Am I at Risk for Chorioamnionitis While Trying to Conceive?
It's diagnosed by maternal fever during delivery and increased heart rate in both the mother and baby. Also, the uterus may be tender and the amniotic fluid may have a foul smell, which indicates infection.
Some studies have indicated there is a genetic predisposition to this infection, but there is no research showing it runs in families. In other words, whether your risk is higher because your sister had it is unknown. Regardless, the risk wouldn't increase by much.
More important is whether you carry your own risk factors, which include a history of long labor, chorioamnionitis in prior pregnancies, and vaginal infections. Fortunately it's highly treatable with a combination of antibiotics for the mother, including amoxicillin, gentamicin and metronidazole. If you develop chorioamnionitis while in labor, your doctor will give you antibiotics, and your baby will get antibiotics in the nursery after delivery.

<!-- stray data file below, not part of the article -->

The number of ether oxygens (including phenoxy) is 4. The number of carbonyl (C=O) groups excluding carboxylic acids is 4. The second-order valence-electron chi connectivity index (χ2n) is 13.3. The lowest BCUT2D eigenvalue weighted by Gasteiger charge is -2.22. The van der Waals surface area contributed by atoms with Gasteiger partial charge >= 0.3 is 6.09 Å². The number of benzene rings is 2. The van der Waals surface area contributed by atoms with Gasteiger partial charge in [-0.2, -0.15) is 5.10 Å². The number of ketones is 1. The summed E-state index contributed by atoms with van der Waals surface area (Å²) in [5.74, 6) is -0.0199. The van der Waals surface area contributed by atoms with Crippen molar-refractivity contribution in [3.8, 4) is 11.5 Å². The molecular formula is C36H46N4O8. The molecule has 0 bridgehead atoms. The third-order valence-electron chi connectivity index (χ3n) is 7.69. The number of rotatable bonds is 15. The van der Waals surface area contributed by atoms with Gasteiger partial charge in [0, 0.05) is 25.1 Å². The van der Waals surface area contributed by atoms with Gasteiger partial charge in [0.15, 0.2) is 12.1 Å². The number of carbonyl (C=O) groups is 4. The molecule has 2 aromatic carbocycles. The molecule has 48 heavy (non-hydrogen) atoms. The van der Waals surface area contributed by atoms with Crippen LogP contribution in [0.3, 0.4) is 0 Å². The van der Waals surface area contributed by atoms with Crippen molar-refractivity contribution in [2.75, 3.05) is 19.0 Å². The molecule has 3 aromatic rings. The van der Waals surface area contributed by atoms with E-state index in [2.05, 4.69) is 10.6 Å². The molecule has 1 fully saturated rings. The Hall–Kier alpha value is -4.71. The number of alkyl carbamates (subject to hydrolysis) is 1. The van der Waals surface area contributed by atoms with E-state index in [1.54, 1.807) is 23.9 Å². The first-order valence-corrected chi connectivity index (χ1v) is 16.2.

Is chorioamnionitis something you should be concerned about when you're trying to conceive if your sister had it? Probably not, but do mention it to your doctor so you can discuss it if necessary.